Autism: What Science Says About the Causes
In today’s world many people are still skeptical about the cause of autism, which is completely understandable! Until 1980 it was not even included in the DSM. Which meant that people were not being diagnosed until the 1980’s (Volkmar & Reichow, 2013). What was once either an untreated condition or misdiagnosed has spread like wildfire with a prevalence rate of 1 in 59 as of 2014 (Autism Spectrum Disorder, 2018). While boys are 4x more likely than girls to be diagnosed with autism. It is a diagnosis that impacts many families across the world.
With such a prevalent diagnosis rate and a lack of answers for the direct cause. There have been many false claims as to what causes autism. This has ranged from vaccines to parenting styles, even though these claims have been proven false through numerous scientific studies. Vaccines have been disproved as a cause by medical practitioners as well as the CDC after they conducted 9 separate studies. All of which did not find a link between the two (Vaccine Safety, 2015). Additionally, parenting techniques have come under fire when it comes to a diagnosis. Some people believe that if a parenting style is ‘too cold’ then a child might have autism. This claim is also false!
So why do people continue to believe pseudeoscience? This may be because science has not found the exact answers yet as to what causes the disorder. Leaving the topic open for people to speculate. Fortunately, science does have some very important answers for us to understanding the condition! From what we know so far about what causes autism is that it is highly genetic, meaning that those with the disorder are born with it! Other scientifically proven causes are neurobiological and early environmental factors (Weis, 2017).
Autism and Genetics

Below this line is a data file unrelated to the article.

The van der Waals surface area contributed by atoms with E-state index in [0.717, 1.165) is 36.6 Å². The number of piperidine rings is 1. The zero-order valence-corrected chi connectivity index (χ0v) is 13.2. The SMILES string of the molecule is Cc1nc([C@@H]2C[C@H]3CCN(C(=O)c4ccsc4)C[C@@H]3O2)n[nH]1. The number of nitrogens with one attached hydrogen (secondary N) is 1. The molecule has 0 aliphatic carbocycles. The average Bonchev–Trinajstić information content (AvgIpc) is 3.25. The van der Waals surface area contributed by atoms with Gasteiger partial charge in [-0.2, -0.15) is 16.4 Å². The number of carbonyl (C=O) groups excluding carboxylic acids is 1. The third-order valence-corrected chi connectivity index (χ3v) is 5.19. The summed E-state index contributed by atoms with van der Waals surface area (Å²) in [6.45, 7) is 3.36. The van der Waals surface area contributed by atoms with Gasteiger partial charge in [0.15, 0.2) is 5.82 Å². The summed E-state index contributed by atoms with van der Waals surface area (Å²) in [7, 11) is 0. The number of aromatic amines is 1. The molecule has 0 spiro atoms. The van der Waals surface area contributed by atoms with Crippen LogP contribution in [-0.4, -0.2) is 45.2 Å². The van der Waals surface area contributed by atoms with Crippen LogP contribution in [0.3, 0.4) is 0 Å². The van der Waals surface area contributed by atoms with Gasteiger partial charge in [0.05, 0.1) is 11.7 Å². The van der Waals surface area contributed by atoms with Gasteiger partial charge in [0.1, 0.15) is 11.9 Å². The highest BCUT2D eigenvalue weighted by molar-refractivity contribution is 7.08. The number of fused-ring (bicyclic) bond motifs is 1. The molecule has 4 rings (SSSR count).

Genetics have been proven to play a large role, as many studies have found that autism runs in families. While the disorder can be heritable, science has not found that one exact gene can cause the issue, but many genes. This means that genes can be mutated, deleted, or copied. This abnormal gene activity can cause different kinds of autism spectrum behaviors, differing from person to person (Weis, 2017). While genetics play an interesting role in the scheme of things, scientists have only been able to explain about 25% of cases through genetics, leaving 75% of cases open for other possible causes.
Other possible causes of autism include but are not limited to: increased paternal/maternal age (epigenetics), diet, health, and early home environments (Weis, 2017). While science has still not found an exact answer it is important for society to be aware of the causes that science has disproven, as well as those that are approved. In the case of identifying the cause of autism, knowledge is key. So let’s help spread the correct information!
Retrieved from: Autism Spectrum Disorder (ASD). (2018, April 26). Retrieved from Vaccine Safety. (2015, November 23).
Volkmar, F. R., & Reichow, B. (2013). Autism in DSM-5: progress and challenges. Molecular autism, 4(1), 13. doi:10.1186/2040-2392-4-13 Weis, R. (2017). Introduction to abnormal child and adolescent psychology (3rd ed.). Los Angeles, CA: Sage.